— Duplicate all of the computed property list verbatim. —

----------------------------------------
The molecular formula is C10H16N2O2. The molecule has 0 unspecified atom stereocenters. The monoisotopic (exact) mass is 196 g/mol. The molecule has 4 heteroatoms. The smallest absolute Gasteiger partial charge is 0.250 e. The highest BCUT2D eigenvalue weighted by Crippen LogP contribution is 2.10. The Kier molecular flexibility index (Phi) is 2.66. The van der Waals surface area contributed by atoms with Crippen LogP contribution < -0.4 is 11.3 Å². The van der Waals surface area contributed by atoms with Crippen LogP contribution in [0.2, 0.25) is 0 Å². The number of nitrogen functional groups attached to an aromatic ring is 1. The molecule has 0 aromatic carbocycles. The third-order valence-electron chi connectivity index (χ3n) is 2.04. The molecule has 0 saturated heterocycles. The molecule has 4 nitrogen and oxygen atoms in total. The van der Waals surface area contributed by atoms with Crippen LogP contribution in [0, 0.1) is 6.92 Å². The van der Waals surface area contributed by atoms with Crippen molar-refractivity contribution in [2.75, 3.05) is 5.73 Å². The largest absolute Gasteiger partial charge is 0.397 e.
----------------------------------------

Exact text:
The molecular formula is C10H16N2O2. The molecule has 0 unspecified atom stereocenters. The monoisotopic (exact) mass is 196 g/mol. The molecule has 4 heteroatoms. The smallest absolute Gasteiger partial charge is 0.250 e. The highest BCUT2D eigenvalue weighted by Crippen LogP contribution is 2.10. The Kier molecular flexibility index (Phi) is 2.66. The van der Waals surface area contributed by atoms with Crippen LogP contribution < -0.4 is 11.3 Å². The van der Waals surface area contributed by atoms with Crippen LogP contribution in [0.2, 0.25) is 0 Å². The number of nitrogen functional groups attached to an aromatic ring is 1. The molecule has 0 aromatic carbocycles. The third-order valence-electron chi connectivity index (χ3n) is 2.04. The molecule has 0 saturated heterocycles. The molecule has 4 nitrogen and oxygen atoms in total. The van der Waals surface area contributed by atoms with Crippen LogP contribution in [0, 0.1) is 6.92 Å². The van der Waals surface area contributed by atoms with Crippen molar-refractivity contribution in [2.75, 3.05) is 5.73 Å². The largest absolute Gasteiger partial charge is 0.397 e.